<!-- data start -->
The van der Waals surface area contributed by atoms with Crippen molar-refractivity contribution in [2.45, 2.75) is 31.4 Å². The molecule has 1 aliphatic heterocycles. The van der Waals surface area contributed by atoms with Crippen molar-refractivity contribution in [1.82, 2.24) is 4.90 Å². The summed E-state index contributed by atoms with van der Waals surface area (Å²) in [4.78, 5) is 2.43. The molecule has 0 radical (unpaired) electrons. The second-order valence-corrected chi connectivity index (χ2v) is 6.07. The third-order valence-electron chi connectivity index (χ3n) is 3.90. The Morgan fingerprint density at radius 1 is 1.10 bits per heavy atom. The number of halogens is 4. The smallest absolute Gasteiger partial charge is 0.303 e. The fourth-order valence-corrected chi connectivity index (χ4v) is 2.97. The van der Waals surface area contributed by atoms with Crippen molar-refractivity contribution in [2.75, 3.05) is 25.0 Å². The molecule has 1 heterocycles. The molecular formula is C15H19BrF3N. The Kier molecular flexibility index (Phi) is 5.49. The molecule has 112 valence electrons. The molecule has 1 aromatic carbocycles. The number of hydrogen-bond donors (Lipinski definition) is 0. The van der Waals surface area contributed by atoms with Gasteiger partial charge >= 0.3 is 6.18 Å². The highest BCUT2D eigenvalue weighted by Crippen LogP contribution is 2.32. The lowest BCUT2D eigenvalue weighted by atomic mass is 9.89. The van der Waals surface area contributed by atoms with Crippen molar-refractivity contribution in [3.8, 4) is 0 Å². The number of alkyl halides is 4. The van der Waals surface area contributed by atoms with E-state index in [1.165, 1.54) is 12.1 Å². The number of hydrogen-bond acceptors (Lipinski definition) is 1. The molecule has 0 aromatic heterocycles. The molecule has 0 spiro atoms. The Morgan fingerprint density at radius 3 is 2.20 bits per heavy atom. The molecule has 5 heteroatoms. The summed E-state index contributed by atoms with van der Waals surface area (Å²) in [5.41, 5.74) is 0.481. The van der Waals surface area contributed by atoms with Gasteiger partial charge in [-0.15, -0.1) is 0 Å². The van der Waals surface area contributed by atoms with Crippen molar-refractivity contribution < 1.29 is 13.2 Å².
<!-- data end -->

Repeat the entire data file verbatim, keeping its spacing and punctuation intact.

The van der Waals surface area contributed by atoms with Crippen molar-refractivity contribution in [2.45, 2.75) is 31.4 Å². The molecule has 1 aliphatic heterocycles. The van der Waals surface area contributed by atoms with Crippen molar-refractivity contribution in [1.82, 2.24) is 4.90 Å². The summed E-state index contributed by atoms with van der Waals surface area (Å²) in [4.78, 5) is 2.43. The molecule has 0 radical (unpaired) electrons. The second-order valence-corrected chi connectivity index (χ2v) is 6.07. The third-order valence-electron chi connectivity index (χ3n) is 3.90. The Morgan fingerprint density at radius 1 is 1.10 bits per heavy atom. The number of halogens is 4. The smallest absolute Gasteiger partial charge is 0.303 e. The fourth-order valence-corrected chi connectivity index (χ4v) is 2.97. The van der Waals surface area contributed by atoms with Crippen molar-refractivity contribution in [2.75, 3.05) is 25.0 Å². The molecule has 1 heterocycles. The molecular formula is C15H19BrF3N. The Kier molecular flexibility index (Phi) is 5.49. The molecule has 112 valence electrons. The molecule has 1 aromatic carbocycles. The number of hydrogen-bond donors (Lipinski definition) is 0. The van der Waals surface area contributed by atoms with Gasteiger partial charge >= 0.3 is 6.18 Å². The highest BCUT2D eigenvalue weighted by Crippen LogP contribution is 2.32. The lowest BCUT2D eigenvalue weighted by atomic mass is 9.89. The van der Waals surface area contributed by atoms with Crippen molar-refractivity contribution in [3.8, 4) is 0 Å². The number of alkyl halides is 4. The van der Waals surface area contributed by atoms with E-state index in [1.165, 1.54) is 12.1 Å². The number of hydrogen-bond acceptors (Lipinski definition) is 1. The molecule has 0 aromatic heterocycles. The molecule has 0 spiro atoms. The Morgan fingerprint density at radius 3 is 2.20 bits per heavy atom. The molecule has 5 heteroatoms. The summed E-state index contributed by atoms with van der Waals surface area (Å²) in [5.41, 5.74) is 0.481. The van der Waals surface area contributed by atoms with Gasteiger partial charge in [-0.15, -0.1) is 0 Å². The van der Waals surface area contributed by atoms with Crippen molar-refractivity contribution < 1.29 is 13.2 Å².